Friday, April 20, 2007

Self-enquiry: an active investigation, not a passive witnessing

A conversation between David Godman and John David:

jd: Is he [Sri Ramana Maharshi] on the record as saying that it [self-enquiry] is the quickest and most direct way?

DG: Yes. He mentioned this on many occasions, but it was not his style to force it on people. He wanted devotees to come to it when they were ready for it.

jd: So even though he accepted whatever practices people were involved in, he was quite clear the quickest and most direct tool would be self-enquiry?

DG: Yes, and he also said that you had to stick with it right up to the moment of realization.

For Bhagavan, it wasn't a technique that you practiced for an hour a day, sitting cross-legged on the floor. It is something you should do every waking moment, in combination with whatever actions the body is doing.

He said that beginners could start by doing it sitting, with closed eyes, but for everyone else, he expected it to be done during ordinary daily activities.

jd: With regard to the actual technique, would you say that it is to be aware, from moment to moment, what is going on in the mind?

DG: No, it's nothing to do with being aware of the contents of the mind. It's a very specific method that aims to find out where the individual sense of 'I' arises. Self-enquiry is an active investigation, not a passive witnessing.

For example, you may be thinking about what you had for breakfast, or you may be looking at a tree in the garden. In self-enquiry, you don't simply maintain an awareness of these thoughts, you put your attention on the thinker who has the thought, the perceiver who has the perception. There is an 'I' who thinks, an 'I' who perceives, and this 'I' is also a thought. Bhagavan's advice was to focus on this inner sense of 'I' in order to find out what it really is. In self-enquiry you are trying to find out where this 'I' feeling arises, to go back to that place and stay there. It is not simply watching, it's a kind of active scrutiny in which one is trying to find out how the sense of being an individual person comes into being.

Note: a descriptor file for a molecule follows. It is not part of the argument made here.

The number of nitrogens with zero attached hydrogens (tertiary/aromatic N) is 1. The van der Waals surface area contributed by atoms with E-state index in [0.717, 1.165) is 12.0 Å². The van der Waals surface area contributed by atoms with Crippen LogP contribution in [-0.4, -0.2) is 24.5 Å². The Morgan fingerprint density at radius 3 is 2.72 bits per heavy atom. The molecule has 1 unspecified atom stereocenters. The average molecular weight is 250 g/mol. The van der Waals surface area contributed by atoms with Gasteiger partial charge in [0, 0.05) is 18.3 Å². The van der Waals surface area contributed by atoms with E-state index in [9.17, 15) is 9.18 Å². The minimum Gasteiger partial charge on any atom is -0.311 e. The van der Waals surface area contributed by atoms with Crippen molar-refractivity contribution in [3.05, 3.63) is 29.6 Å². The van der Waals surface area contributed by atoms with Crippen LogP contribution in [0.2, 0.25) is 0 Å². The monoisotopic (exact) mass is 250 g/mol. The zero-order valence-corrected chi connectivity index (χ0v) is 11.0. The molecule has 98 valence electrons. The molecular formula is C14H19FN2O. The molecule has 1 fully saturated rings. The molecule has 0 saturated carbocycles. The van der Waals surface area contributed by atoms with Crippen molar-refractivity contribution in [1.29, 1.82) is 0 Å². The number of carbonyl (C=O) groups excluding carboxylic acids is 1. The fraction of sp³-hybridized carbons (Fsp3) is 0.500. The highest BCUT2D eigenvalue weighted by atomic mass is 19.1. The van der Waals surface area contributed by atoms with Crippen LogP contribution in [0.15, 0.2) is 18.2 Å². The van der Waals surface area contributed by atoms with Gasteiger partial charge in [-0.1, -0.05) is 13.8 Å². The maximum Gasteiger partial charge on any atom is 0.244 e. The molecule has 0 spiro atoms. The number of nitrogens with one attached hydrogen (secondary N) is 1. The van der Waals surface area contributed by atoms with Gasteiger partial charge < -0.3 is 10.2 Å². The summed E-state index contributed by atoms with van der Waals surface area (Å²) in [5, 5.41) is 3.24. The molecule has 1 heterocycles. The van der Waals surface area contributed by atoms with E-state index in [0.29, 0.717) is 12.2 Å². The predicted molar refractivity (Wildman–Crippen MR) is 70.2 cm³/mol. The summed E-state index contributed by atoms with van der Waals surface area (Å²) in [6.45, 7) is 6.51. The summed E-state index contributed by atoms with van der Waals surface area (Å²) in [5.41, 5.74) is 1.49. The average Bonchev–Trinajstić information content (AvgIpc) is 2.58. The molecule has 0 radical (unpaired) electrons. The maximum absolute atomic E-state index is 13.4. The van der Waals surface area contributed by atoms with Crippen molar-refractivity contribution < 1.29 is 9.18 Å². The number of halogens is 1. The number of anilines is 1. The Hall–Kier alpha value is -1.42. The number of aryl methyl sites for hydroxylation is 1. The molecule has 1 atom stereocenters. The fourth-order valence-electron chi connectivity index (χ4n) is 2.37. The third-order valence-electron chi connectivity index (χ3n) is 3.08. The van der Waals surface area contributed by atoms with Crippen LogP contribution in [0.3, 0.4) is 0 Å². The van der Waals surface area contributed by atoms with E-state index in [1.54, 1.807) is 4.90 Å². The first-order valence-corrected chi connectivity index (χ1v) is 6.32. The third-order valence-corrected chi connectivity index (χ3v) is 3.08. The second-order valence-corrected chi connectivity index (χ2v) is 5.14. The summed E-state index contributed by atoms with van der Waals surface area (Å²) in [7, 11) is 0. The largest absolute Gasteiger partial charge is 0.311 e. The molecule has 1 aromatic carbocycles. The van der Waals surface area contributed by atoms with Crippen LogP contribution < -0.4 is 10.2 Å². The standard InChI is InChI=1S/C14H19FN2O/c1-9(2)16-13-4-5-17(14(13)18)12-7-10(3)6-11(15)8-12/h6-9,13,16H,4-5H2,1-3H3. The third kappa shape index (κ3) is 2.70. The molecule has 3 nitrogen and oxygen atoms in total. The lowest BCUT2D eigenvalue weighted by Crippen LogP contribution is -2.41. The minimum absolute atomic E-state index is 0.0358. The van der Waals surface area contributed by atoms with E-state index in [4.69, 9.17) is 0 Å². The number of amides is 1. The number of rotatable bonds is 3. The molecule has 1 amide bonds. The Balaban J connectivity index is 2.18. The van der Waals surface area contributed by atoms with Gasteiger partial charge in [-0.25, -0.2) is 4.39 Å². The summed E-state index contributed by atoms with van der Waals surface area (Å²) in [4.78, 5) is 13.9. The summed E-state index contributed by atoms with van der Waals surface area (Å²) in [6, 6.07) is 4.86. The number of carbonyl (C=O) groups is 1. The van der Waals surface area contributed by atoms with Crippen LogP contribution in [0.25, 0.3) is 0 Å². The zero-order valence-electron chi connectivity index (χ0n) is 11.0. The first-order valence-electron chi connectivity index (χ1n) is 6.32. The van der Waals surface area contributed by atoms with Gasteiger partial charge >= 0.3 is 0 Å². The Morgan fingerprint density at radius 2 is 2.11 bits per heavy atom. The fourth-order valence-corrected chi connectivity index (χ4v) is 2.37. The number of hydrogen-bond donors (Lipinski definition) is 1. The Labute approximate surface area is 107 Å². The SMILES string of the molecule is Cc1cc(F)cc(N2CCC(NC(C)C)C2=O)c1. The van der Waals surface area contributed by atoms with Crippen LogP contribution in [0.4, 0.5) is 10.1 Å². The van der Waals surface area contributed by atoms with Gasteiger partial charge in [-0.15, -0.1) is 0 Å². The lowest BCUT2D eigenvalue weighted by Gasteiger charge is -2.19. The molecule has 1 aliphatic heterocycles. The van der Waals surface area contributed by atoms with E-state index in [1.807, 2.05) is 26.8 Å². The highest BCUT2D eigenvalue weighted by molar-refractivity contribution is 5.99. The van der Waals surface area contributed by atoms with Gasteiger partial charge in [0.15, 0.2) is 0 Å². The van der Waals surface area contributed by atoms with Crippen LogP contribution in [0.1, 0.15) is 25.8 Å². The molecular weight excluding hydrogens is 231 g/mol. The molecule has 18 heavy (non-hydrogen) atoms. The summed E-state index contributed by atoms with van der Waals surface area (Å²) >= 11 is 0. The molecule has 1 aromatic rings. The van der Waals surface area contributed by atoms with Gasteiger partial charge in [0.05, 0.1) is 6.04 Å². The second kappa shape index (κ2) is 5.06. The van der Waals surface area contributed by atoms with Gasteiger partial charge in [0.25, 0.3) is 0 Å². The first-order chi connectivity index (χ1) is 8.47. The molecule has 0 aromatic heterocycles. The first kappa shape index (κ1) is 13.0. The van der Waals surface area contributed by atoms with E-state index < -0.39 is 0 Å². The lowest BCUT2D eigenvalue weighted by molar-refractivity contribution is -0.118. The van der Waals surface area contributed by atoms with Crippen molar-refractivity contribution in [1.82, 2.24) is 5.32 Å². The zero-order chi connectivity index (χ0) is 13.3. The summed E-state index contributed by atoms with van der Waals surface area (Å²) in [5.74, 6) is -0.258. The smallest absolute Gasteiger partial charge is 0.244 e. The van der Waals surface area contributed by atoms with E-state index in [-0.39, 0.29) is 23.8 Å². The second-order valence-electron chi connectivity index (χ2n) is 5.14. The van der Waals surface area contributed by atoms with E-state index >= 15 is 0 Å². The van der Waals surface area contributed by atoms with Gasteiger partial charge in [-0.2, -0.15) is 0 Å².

You can investigate the nature of this 'I' by formally asking yourself, 'Who am I?' or 'Where does this ''I'' come from?' Alternatively, you can try to maintain a continuous awareness of this inner feeling of 'I'. Either approach would count as self-enquiry. You should not suggest answers to the question, such as 'I am consciousness' because any answer you give yourself is conceptual rather than experiential. The only correct answer is a direct experience of the Self.

jd: It's very clear what you just said, but almost impossible to accomplish. It sounds simple, but I know from my own experience that it's very hard.

DG: It needs practice and commitment. You have to keep at it and not give up. The practice slowly changes the habits of the mind. By doing this practice regularly and continuously, you remove your focus from superficial streams of thoughts and relocate it at the place where thought itself begins to manifest. In that latter place you begin to experience the peace and stillness of the Self, and that gives you the incentive to continue.

for the rest of this interview, see

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